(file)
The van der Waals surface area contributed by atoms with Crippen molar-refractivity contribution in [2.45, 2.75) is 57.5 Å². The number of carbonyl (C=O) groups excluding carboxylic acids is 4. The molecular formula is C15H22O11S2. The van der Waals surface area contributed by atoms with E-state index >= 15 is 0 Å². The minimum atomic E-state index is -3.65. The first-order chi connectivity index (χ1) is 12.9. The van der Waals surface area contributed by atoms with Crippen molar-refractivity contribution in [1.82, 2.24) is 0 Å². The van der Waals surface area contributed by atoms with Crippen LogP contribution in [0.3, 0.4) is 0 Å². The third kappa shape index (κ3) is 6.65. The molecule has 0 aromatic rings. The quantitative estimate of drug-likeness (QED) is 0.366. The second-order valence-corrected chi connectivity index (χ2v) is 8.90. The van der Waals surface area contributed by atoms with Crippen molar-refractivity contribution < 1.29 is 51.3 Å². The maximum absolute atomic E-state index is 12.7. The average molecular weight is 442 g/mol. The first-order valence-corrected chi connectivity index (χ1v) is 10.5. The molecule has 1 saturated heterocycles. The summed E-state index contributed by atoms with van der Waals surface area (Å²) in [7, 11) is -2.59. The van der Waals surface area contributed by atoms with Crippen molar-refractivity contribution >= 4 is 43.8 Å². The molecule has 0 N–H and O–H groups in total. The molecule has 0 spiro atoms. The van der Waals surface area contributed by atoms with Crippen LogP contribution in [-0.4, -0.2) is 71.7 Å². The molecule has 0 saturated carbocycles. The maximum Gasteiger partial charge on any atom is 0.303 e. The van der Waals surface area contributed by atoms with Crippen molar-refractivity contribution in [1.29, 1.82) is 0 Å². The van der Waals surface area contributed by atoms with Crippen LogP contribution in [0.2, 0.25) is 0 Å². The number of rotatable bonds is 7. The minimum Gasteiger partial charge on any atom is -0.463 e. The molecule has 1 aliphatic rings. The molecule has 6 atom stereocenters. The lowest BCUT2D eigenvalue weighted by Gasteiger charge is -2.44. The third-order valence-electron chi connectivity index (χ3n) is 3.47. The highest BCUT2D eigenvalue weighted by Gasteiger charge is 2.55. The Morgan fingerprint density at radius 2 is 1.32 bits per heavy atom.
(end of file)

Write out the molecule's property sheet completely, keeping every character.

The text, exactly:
The van der Waals surface area contributed by atoms with Crippen molar-refractivity contribution in [2.45, 2.75) is 57.5 Å². The number of carbonyl (C=O) groups excluding carboxylic acids is 4. The molecular formula is C15H22O11S2. The van der Waals surface area contributed by atoms with E-state index >= 15 is 0 Å². The minimum atomic E-state index is -3.65. The first-order chi connectivity index (χ1) is 12.9. The van der Waals surface area contributed by atoms with Crippen molar-refractivity contribution in [1.82, 2.24) is 0 Å². The van der Waals surface area contributed by atoms with Crippen LogP contribution in [0.3, 0.4) is 0 Å². The third kappa shape index (κ3) is 6.65. The molecule has 0 aromatic rings. The quantitative estimate of drug-likeness (QED) is 0.366. The second-order valence-corrected chi connectivity index (χ2v) is 8.90. The van der Waals surface area contributed by atoms with Crippen molar-refractivity contribution < 1.29 is 51.3 Å². The maximum absolute atomic E-state index is 12.7. The average molecular weight is 442 g/mol. The first-order valence-corrected chi connectivity index (χ1v) is 10.5. The molecule has 1 saturated heterocycles. The summed E-state index contributed by atoms with van der Waals surface area (Å²) in [7, 11) is -2.59. The van der Waals surface area contributed by atoms with Crippen molar-refractivity contribution >= 4 is 43.8 Å². The molecule has 0 N–H and O–H groups in total. The molecule has 0 spiro atoms. The van der Waals surface area contributed by atoms with Crippen LogP contribution in [-0.4, -0.2) is 71.7 Å². The molecule has 0 saturated carbocycles. The maximum Gasteiger partial charge on any atom is 0.303 e. The van der Waals surface area contributed by atoms with Crippen molar-refractivity contribution in [1.29, 1.82) is 0 Å². The van der Waals surface area contributed by atoms with Crippen LogP contribution in [0.2, 0.25) is 0 Å². The number of rotatable bonds is 7. The minimum Gasteiger partial charge on any atom is -0.463 e. The molecule has 1 aliphatic rings. The molecule has 6 atom stereocenters. The lowest BCUT2D eigenvalue weighted by Gasteiger charge is -2.44. The third-order valence-electron chi connectivity index (χ3n) is 3.47. The highest BCUT2D eigenvalue weighted by Gasteiger charge is 2.55. The Morgan fingerprint density at radius 2 is 1.32 bits per heavy atom.